Cal landed on one of the outer landing parks. He found an air-gen respirator and some atmospheric gear left behind by the previous owners of the Cutlass. The wind was already kicking furiously as Cal set out.
He found the Phoenix relatively easily. There weren’t many Constellations taking up space here and they hadn’t even bothered trying to hide it. Cal saw a faint light through cockpit, emanating from deeper in the ship. Someone was in there. Cal found a spot and waited.
Trunk climbed down and sealed the Constellation. He glanced around before heading into the narrow streets, choked full of Banu, Human, and Tevarin even as a dust storm brewed. Cal kept a good distance. Too good a distance. A couple times he almost lost Trunk in the mob so he got closer.
Finally, Trunk hopped down some stairs into the basement of a building. The aboveground section of the building was segmented into massive structures shaped like fins and sat on rotating platforms to keep it always turned into the wind. All of the windows on the first two floors were blacked out. It was tough to tell through the blasted sand but the place looked abandoned.
Cal waited a few moments before approaching the stairwell that Trunk disappeared into. When he finally peered down, the stairs led to a single door. Cal crept down the steps and pushed the door. Locked.
Cal looked around for another way in. About fifteen meters into the gap between the rotator plates and the upper building, he saw light escape some kind of ventilation or grill.
He squeezed into the gap and crawled toward the grate. The wind shifted direction. The mechanism’s sensors screeched to life and turned the building over him.
Cal slipped inside the cramped ventilation shaft. After pulling himself through the buildup of dust and dirt, he found another grate and dropped into an empty room. Cal quietly moved through the dark, abandoned halls. Something metal clattered in the distance. Voices echoed soon after. Cal made his way toward it.
Peering around a corner, the hall opened up to an old auditorium. Now it was some kind of lab. Arrays of computers and clear enclosures surrounded a massive piece of equipment hidden under a tarp. Cables plunged through a hole in the ground to tap into the settlement’s underground power network.
Cal guessed he was wrong about Mahony being the Phoenix’s mechanic. Apparently, he was some kind of engineer… and kind of a lunatic. He mumbled to himself as he gently extracted a smooth metal canister. Whatever was inside was either very valuable or extremely dangerous.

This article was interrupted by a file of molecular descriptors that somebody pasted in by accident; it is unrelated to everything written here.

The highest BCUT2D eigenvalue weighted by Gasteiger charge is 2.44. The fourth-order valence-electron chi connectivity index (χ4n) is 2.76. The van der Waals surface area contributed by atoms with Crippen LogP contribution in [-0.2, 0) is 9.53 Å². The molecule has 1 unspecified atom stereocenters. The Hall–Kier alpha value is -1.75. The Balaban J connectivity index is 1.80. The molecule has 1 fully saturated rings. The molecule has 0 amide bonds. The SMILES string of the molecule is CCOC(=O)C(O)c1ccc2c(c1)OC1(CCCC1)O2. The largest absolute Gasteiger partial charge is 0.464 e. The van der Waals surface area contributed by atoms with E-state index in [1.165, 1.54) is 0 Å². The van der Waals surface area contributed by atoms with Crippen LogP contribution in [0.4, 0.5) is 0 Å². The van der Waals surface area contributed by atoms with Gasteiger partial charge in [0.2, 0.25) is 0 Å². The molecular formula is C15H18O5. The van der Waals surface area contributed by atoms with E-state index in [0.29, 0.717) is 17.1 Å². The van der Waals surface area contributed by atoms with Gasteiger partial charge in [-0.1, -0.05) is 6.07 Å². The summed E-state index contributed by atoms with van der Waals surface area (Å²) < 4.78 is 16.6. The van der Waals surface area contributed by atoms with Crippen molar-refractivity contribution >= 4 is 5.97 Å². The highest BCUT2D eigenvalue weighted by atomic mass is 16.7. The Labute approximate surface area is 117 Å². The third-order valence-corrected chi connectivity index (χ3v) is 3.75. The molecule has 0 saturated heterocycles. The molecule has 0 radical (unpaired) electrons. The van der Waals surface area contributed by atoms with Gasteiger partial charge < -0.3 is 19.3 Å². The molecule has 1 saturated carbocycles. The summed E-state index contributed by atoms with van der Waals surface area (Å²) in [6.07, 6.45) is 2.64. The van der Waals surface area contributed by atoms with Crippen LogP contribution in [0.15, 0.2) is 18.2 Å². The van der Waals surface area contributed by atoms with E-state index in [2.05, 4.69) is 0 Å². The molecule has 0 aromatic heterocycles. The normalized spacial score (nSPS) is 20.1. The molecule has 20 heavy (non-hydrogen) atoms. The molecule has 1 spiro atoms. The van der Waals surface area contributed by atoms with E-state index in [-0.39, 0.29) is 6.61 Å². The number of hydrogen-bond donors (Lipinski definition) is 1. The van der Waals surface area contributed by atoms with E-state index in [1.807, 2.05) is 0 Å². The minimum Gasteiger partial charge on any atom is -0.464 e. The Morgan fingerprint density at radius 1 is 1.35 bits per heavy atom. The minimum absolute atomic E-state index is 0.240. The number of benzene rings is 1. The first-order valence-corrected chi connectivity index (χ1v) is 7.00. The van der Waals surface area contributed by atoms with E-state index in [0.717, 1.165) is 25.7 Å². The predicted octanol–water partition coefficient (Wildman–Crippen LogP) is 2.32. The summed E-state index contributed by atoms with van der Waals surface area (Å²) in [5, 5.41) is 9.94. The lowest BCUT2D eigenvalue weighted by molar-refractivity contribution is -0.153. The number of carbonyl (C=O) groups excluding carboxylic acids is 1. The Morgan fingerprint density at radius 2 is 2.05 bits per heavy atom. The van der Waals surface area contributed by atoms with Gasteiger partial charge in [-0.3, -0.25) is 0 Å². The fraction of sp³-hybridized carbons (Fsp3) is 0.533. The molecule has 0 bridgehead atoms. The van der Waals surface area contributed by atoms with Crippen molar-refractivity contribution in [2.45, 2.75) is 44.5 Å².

“They just don’t get it. The threshold of a discovery that could change the face of humanity and what do they do? What do they do?! They kill it!” Mahony rambled as he carefully moved the canister to one of the enclosures. It was tough for Cal to tell but it looked like there were clumps of grassy dirt inside. “Do they care that men and woman have dedicated their lives to it? No. Just a pat on the back, a ‘don’t ever talk about it’ threat, and a boot out the door.”
Mahony attached some wires into the canister, still muttering to himself. Sasha slowly walked over to watch.
“It’s not right. These are lives. Those bureaucrats need to remember that.” Mahony sealed the enclosure. Sasha nodded blankly; she wasn’t going to get involved.
Mahony went to one of the consoles and wiped dust off the screen. He looked at the enclosure as he hit a button. The canister popped open for a nanosecond. Sasha watched intently. Nothing seemed to happen for a few seconds.
“I thought you-“ She started to say but Mahony cut her off. He was glancing between the enclosure and the console, bristling with giddy energy. Sasha turned back to the enclosure. Even at this distance Cal could see it too.
The grass and dirt were breaking down. In seconds, they were turned into a grey sludge. Then the real magic began, they started being reconstructed. By the end of the process, that tiny burst of whatever was in the canister reconstituted the grassy clumps exactly the same… except the grass was now violet.
“I told you it would work. Grandpa was right!” Mahony bounced around while Sasha leaned down to get a better look.
Mahony hustled over to the equipment in the middle of the room and yanked the tarp off. Cal’s heart sank.
From its shape, tail fins, and guidance sensors there could be no doubt.
It was a bomb.
. . . TO BE CONTINUED